Fight Back.

A couple weeks ago, in my last week of classes, I went to a bunch of lectures and events.  I find extra-curriculars like these to be a nice addendum to my modules.  They not only connect to ideas we discuss in class, but they explore some more thoroughly and educate me on other ideas emerging in gender and sexuality studies.

First I went to a lecture by Jack Halberstam called “The Wild: Humans, Animals, Anarchy.”  Halberstam discussed how the ideas of anarchy, childhood, and the wild intersect through a critical reading of The Life of Pi.  I haven’t really studied anarchy before, but this lecture along with the next day’s workshop made me really want to.  I think it would be very useful for thinking about alternative ways of existing and organizing- because that’s what it’s about, really- that are more inclusive and just.

The following day I went to a workshop called “Travels in and Around: Feminism-Anarchy-Queer.” The workshop was scheduled to go from 11am-5pm, and I was a little bummed that I would have to miss the second half due to work training.  Funnily enough, the University of London was holding a(nother) protest that day to protest the Universty’s ban on protests, scheduled at 2pm.  The workshop organizers didn’t want to stop people from participating in the protest or have them get blocked in, so they condensed the workshop to end at 2pm.  Yes!  A few points I took away from it were: 1) There are many examples of anarchic communities if you look for them 2) Anarchy is about different ways of organizing economy, community, and intimacy (relationships) 3) Anarchy and libertarianism have similarities but important differences and 4) Thinking about concepts like freedom and accountability gets really interesting and the concepts beg redefinition when you try to think of them without the framework of the state.

The next day I went to a film showing of United in Anger: A History of ACT UP, an inspiring documentary about the AIDs activist organization ACT UP (AIDS Coaltion to Unleash Power) produced by Jim Hubbard and Sarah Schulman, the latter who was present on the night of the film showing for a Q & A. I highly recommend everyone watch it, and US-ians, you can watch it here. It was moving, incredible, and I can’t even do it justice.  Watching it you get a real sense of how significant their work was, that for many it was about life or death, and that so many people died because of government neglect.  It’s tragic, and so inspiring.  I can’t believe I never knew this history before coming to college.  Why not, dammit?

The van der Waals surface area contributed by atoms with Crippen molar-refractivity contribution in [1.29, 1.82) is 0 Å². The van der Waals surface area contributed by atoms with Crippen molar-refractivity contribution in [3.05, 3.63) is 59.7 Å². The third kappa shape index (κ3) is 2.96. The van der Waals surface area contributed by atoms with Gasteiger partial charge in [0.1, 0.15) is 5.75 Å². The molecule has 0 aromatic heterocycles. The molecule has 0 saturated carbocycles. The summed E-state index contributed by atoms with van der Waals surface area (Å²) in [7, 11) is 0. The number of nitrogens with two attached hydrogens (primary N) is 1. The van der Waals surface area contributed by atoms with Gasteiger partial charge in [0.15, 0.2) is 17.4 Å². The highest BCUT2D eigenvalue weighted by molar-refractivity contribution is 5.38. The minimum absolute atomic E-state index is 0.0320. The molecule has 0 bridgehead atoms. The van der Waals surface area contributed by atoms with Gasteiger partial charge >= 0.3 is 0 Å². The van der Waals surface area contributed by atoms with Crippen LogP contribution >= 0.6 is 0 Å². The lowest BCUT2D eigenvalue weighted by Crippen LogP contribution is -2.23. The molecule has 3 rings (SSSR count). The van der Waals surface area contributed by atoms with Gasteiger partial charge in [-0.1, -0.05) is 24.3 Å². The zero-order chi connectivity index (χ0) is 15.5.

The following Monday, I attended a seminar entitled “Temporal Vertigo: The Paradoxes of Aging.”  It was essentially a panel of critical reflections on Lynne Segal‘s book Out of Time: The Pleasures and Perils of Ageing – which, for the record, she wanted to call “The Paradoxes of Ageing” rather than “The Pleasures and Perils of Ageing.”  I have not read it, but I intend to, and it sounds like a great companion for anyone approaching “old age” or currently toiling with what it means to be old.  The seminar’s entitled “vertigo” refers to the odd experience of people- friends, family- you knew to be much older than you dying, and then you becoming older than they ever were.  They were old, now they are gone, and you’re even older.  It teases logic and expectations.  One speaker (a professor at Birkbeck whose name I cannot recall) made the point that old age queers time, as conceived in a capitalistic structure.  Within capitalism, the only valued time is time spent working, and there’s a strict idea of wasted time, being any time that isn’t productive.  In old age, people often work less or not at all and have a lot of what capitalism would code as “wasted time.”  This late time of life often asks the individual to schedule their day to their own accord, rather than according to the work day.  Lynne Segal was the final speaker, emphasizing why she wrote the book and the main points she wanted to get across.  She said she wrote it to come to terms with aging, as a woman who will soon turn 70, and to create richer narratives of aging.  Segal pointed out the gendered ways we think about aging- that for a man, aging is often seen as a feminization, a process of losing his manhood; for women, even more so than for men, to “age well” is to not age at all.
She declared herself an “Ageist Resistor”- one who resists cultural inferiority applied to the elderly.  She emphasized that we connect to the past through memory as well as fantasy, and that the perspectives and experiences elderly people have can still be significant.

ACT UP’s rallying chant was “ACT UP. FIGHT BACK. FIGHT AIDS.”  A theme that threads through all these educational events, in my books of theory, and in my daily thoughts echoes this cry: Act up. Fight back.

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